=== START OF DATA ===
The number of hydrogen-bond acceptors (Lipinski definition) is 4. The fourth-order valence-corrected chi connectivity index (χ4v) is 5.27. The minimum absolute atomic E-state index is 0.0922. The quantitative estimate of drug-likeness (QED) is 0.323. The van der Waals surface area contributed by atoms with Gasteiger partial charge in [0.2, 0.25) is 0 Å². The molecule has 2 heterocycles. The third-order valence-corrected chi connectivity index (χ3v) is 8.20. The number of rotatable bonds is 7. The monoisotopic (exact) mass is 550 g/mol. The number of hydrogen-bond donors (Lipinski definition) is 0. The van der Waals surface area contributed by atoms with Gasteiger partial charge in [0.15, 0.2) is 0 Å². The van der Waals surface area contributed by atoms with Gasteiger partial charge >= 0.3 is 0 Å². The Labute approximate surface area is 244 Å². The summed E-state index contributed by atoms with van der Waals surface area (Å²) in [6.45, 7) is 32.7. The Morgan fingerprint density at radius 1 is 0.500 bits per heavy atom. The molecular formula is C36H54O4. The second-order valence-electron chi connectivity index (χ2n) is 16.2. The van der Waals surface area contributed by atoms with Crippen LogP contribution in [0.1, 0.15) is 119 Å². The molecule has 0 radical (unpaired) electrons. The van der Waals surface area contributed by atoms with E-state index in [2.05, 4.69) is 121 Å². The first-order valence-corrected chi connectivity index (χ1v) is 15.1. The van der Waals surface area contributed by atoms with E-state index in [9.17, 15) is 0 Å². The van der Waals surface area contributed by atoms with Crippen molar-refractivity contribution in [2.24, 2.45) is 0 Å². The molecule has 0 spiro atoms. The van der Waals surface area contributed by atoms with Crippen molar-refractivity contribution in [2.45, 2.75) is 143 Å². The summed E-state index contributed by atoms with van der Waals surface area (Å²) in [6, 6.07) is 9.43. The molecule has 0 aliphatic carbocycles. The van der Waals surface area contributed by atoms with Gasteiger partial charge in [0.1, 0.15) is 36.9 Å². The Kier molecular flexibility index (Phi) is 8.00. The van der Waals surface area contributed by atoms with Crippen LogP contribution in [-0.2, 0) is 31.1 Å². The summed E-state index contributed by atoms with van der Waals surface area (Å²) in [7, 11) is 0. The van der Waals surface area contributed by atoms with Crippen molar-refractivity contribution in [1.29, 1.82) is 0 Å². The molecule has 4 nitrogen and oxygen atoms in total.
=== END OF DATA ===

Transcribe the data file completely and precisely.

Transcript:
The number of hydrogen-bond acceptors (Lipinski definition) is 4. The fourth-order valence-corrected chi connectivity index (χ4v) is 5.27. The minimum absolute atomic E-state index is 0.0922. The quantitative estimate of drug-likeness (QED) is 0.323. The van der Waals surface area contributed by atoms with Gasteiger partial charge in [0.2, 0.25) is 0 Å². The molecule has 2 heterocycles. The third-order valence-corrected chi connectivity index (χ3v) is 8.20. The number of rotatable bonds is 7. The monoisotopic (exact) mass is 550 g/mol. The number of hydrogen-bond donors (Lipinski definition) is 0. The van der Waals surface area contributed by atoms with Gasteiger partial charge in [0.15, 0.2) is 0 Å². The van der Waals surface area contributed by atoms with Gasteiger partial charge >= 0.3 is 0 Å². The Labute approximate surface area is 244 Å². The summed E-state index contributed by atoms with van der Waals surface area (Å²) in [6.45, 7) is 32.7. The Morgan fingerprint density at radius 1 is 0.500 bits per heavy atom. The molecular formula is C36H54O4. The second-order valence-electron chi connectivity index (χ2n) is 16.2. The van der Waals surface area contributed by atoms with Crippen LogP contribution in [0.1, 0.15) is 119 Å². The molecule has 0 radical (unpaired) electrons. The van der Waals surface area contributed by atoms with E-state index in [2.05, 4.69) is 121 Å². The first-order valence-corrected chi connectivity index (χ1v) is 15.1. The van der Waals surface area contributed by atoms with E-state index in [9.17, 15) is 0 Å². The van der Waals surface area contributed by atoms with Crippen molar-refractivity contribution in [2.24, 2.45) is 0 Å². The molecule has 0 spiro atoms. The van der Waals surface area contributed by atoms with Crippen molar-refractivity contribution in [2.45, 2.75) is 143 Å². The summed E-state index contributed by atoms with van der Waals surface area (Å²) in [6, 6.07) is 9.43. The molecule has 0 aliphatic carbocycles. The van der Waals surface area contributed by atoms with Gasteiger partial charge in [0.1, 0.15) is 36.9 Å². The Kier molecular flexibility index (Phi) is 8.00. The van der Waals surface area contributed by atoms with Crippen LogP contribution in [-0.2, 0) is 31.1 Å². The summed E-state index contributed by atoms with van der Waals surface area (Å²) in [7, 11) is 0. The van der Waals surface area contributed by atoms with Crippen molar-refractivity contribution in [1.29, 1.82) is 0 Å². The molecule has 4 nitrogen and oxygen atoms in total.